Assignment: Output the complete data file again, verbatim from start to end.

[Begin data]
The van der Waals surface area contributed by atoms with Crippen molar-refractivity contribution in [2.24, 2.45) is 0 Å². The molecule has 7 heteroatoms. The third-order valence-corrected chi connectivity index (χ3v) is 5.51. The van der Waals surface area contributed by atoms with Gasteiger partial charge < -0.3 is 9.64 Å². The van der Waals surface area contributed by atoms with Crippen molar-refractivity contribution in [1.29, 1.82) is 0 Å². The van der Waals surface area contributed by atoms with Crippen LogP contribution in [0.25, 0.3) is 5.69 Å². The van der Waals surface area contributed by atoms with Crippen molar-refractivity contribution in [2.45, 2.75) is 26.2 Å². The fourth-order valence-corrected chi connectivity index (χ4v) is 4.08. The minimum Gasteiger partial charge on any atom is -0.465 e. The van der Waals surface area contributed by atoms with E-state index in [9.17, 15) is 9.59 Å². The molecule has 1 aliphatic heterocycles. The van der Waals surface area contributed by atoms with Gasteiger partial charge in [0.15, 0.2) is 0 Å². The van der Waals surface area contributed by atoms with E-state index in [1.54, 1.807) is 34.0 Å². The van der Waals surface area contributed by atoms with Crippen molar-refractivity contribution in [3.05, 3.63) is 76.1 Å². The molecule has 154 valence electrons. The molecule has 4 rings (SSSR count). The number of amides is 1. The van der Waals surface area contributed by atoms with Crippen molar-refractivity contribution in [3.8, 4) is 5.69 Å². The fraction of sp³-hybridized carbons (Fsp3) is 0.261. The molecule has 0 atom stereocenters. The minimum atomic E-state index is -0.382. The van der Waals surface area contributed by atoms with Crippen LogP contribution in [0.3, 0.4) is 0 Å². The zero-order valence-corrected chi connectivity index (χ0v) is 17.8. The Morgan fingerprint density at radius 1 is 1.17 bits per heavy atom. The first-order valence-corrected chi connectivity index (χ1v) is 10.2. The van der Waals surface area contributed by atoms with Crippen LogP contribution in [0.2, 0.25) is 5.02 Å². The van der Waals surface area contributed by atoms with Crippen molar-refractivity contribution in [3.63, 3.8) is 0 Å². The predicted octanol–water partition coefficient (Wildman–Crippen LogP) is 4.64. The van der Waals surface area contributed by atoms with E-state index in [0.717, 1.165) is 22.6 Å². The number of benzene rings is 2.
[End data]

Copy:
The van der Waals surface area contributed by atoms with Crippen molar-refractivity contribution in [2.24, 2.45) is 0 Å². The molecule has 7 heteroatoms. The third-order valence-corrected chi connectivity index (χ3v) is 5.51. The van der Waals surface area contributed by atoms with Gasteiger partial charge < -0.3 is 9.64 Å². The van der Waals surface area contributed by atoms with Crippen molar-refractivity contribution in [1.29, 1.82) is 0 Å². The van der Waals surface area contributed by atoms with Crippen LogP contribution in [0.25, 0.3) is 5.69 Å². The van der Waals surface area contributed by atoms with Crippen molar-refractivity contribution in [2.45, 2.75) is 26.2 Å². The fourth-order valence-corrected chi connectivity index (χ4v) is 4.08. The minimum Gasteiger partial charge on any atom is -0.465 e. The van der Waals surface area contributed by atoms with E-state index in [9.17, 15) is 9.59 Å². The molecule has 1 aliphatic heterocycles. The van der Waals surface area contributed by atoms with Gasteiger partial charge in [0.15, 0.2) is 0 Å². The van der Waals surface area contributed by atoms with E-state index in [1.54, 1.807) is 34.0 Å². The van der Waals surface area contributed by atoms with Crippen molar-refractivity contribution in [3.05, 3.63) is 76.1 Å². The molecule has 154 valence electrons. The molecule has 4 rings (SSSR count). The number of amides is 1. The van der Waals surface area contributed by atoms with Crippen molar-refractivity contribution in [3.8, 4) is 5.69 Å². The fraction of sp³-hybridized carbons (Fsp3) is 0.261. The molecule has 0 atom stereocenters. The minimum atomic E-state index is -0.382. The van der Waals surface area contributed by atoms with Crippen LogP contribution in [0.3, 0.4) is 0 Å². The zero-order valence-corrected chi connectivity index (χ0v) is 17.8. The Morgan fingerprint density at radius 1 is 1.17 bits per heavy atom. The first-order valence-corrected chi connectivity index (χ1v) is 10.2. The van der Waals surface area contributed by atoms with Crippen LogP contribution in [0.2, 0.25) is 5.02 Å². The van der Waals surface area contributed by atoms with Crippen molar-refractivity contribution in [3.63, 3.8) is 0 Å². The predicted octanol–water partition coefficient (Wildman–Crippen LogP) is 4.64. The van der Waals surface area contributed by atoms with E-state index in [0.717, 1.165) is 22.6 Å². The number of benzene rings is 2.